Friday, February 20, 2009

What is Dungeons and Dragons anyway?

Greywulf's latest rant about WotC's policies has gotten me thinking. What is Dungeons and Dragons anyway? Dungeons and Dragons, at it's very core, is what you would call a "Gestalt" game. For Dungeons and Dragons to be successful, or any other roleplaying game, you need the collective energy of many creative people. Dungeons and Dragons requires the Creative Gestalt of its fans and 3rd party developers in order to thrive and be successful.

According to Greywulf's post, Wizards of the Coast has gotten itself some trouble over defending it's game: Dungeons and Dragons 4th Edition. It seems that Wizards has taked on 3rd party developers for developing items for 4th Edition D&D. I have only one thing to say to Wizards of the Coast about this behavior: BAD FORM!

Copyright and trademarks aside, Wizards of the Coast, nor Hasbro, does not have the right to tell anyone how they report their feelings on their products. This behavior, which I call Corporate bullying, is clearly against our Constitutional Right that guarantees free speech. There is nothing in U.S. Copyright or Trademark Law that proscribes this behavior. A company may justify such behavior by invoking these laws, but these laws were set up to protect both the Producer (Wizards of the Coast/HASBRO) and the Consumer (the Fans).

It is not stealing or infringement for fans to report on how they use Dungeons and Dragons privately in a semi-public venue (such as a Web Log, like mine right here). Not one trademark is used, and your Copyright is not violated. Like I said before, a game like Dungeons and Dragons depends on both fans and 3rd party developers to thrive, grow, and be successful. The Open Game License allowed the 3rd incarnation of Dungeons and Dragons to thrive and grow.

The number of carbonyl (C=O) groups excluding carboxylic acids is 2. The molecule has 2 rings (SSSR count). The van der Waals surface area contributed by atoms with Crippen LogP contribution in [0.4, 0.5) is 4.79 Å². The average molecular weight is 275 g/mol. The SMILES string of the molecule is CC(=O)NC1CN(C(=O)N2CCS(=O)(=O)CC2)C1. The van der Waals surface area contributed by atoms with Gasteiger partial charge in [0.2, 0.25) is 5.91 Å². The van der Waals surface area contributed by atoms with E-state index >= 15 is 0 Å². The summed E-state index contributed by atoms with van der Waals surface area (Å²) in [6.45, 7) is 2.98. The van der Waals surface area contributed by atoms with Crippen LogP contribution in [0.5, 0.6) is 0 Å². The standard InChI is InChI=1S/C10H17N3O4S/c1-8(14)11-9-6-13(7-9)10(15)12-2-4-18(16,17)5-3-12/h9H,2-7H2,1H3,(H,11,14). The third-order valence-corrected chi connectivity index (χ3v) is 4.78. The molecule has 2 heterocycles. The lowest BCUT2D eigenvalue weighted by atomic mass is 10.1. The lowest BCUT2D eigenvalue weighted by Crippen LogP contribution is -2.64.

Take away the rights of the fans to talk about Dungeons and Dragons on the Internet; and you effectively kill your fan base. TSR, inc. failed in 1997 because it aggressively defended it's trademark, the Dungeons and Dragons 2nd Edition logo. And they did it right. But at what cost?

TSR, inc.; through its actions, FAILED to endear their target audience to their company. The fans completely became disloyal and TSR started to die. WotC, it seems, is playing the same game again. They are aggressively defending the D&D Brand -- which is what TSR had done. But instead of looking for actual culprits they are hitting the fanbase for some thing as inconsequential as this. Actions like these can actually estrange a company like WotC from its fan base. Something no company can AFFORD to do.

5 comments:

greywulf said...

Wizards haven't called me, but they have issues Cease & Desist letters to a couple of websites in recent days that offered downloadable Power Cards and a character generator for 4e D&D - two things that Wizards' just happen to be selling (or will be, shortly). This isn't so much about protecting IP as restricting competition. Not good.

Who's to say whether one insignificant little blog like mine could be targeted in the future just because I (for example) wrote up a list of the Monster Manual encounters, or whatever.

Not good form, and I want none of it.

Elton said...

I'll change the post slightly to reflect this. But it still stands. A company who acts like this is in danger of estranging their fan base. Once you lose loyalty, you get no sales, hence no product flow. D&D will die quicker than 2011 if they keep this up!

greywulf said...

Absolutely.

Anonymous said...

I have to that due to the MASSIVE success they had with the Open Gaming license, this policy just seems to be a very bad business move. If something is working, don't 180. Not smart.

My 2c.

Elton said...

You are right, RandalThor (anon above), why restrict your fan base? It makes no sense since it produces prosperity for a company to share what they have.

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